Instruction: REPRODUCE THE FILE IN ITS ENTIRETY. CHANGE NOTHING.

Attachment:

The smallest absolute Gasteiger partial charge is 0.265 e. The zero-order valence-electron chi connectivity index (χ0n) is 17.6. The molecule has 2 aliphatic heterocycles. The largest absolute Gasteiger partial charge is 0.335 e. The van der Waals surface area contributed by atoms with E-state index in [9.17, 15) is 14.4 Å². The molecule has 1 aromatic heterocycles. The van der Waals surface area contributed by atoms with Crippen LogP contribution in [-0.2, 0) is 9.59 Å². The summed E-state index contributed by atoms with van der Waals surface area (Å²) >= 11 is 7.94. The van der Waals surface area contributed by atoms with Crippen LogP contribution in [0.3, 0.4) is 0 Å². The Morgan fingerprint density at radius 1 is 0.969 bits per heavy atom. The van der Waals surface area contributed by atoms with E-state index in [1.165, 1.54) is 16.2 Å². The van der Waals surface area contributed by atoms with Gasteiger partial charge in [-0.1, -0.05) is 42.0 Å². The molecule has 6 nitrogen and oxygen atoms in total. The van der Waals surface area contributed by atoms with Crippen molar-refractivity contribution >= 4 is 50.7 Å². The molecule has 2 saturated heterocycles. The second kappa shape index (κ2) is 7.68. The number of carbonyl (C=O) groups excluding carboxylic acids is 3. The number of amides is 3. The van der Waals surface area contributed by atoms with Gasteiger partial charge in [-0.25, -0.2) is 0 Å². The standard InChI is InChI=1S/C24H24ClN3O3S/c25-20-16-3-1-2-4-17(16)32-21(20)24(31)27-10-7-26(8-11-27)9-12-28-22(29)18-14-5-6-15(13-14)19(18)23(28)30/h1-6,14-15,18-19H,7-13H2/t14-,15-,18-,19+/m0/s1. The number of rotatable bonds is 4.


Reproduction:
The smallest absolute Gasteiger partial charge is 0.265 e. The zero-order valence-electron chi connectivity index (χ0n) is 17.6. The molecule has 2 aliphatic heterocycles. The largest absolute Gasteiger partial charge is 0.335 e. The van der Waals surface area contributed by atoms with E-state index in [9.17, 15) is 14.4 Å². The molecule has 1 aromatic heterocycles. The van der Waals surface area contributed by atoms with Crippen LogP contribution in [-0.2, 0) is 9.59 Å². The summed E-state index contributed by atoms with van der Waals surface area (Å²) >= 11 is 7.94. The van der Waals surface area contributed by atoms with Crippen LogP contribution in [0.3, 0.4) is 0 Å². The Morgan fingerprint density at radius 1 is 0.969 bits per heavy atom. The van der Waals surface area contributed by atoms with E-state index in [1.165, 1.54) is 16.2 Å². The van der Waals surface area contributed by atoms with Gasteiger partial charge in [-0.1, -0.05) is 42.0 Å². The molecule has 6 nitrogen and oxygen atoms in total. The van der Waals surface area contributed by atoms with Crippen molar-refractivity contribution >= 4 is 50.7 Å². The molecule has 2 saturated heterocycles. The second kappa shape index (κ2) is 7.68. The number of carbonyl (C=O) groups excluding carboxylic acids is 3. The number of amides is 3. The van der Waals surface area contributed by atoms with Gasteiger partial charge in [-0.25, -0.2) is 0 Å². The standard InChI is InChI=1S/C24H24ClN3O3S/c25-20-16-3-1-2-4-17(16)32-21(20)24(31)27-10-7-26(8-11-27)9-12-28-22(29)18-14-5-6-15(13-14)19(18)23(28)30/h1-6,14-15,18-19H,7-13H2/t14-,15-,18-,19+/m0/s1. The number of rotatable bonds is 4.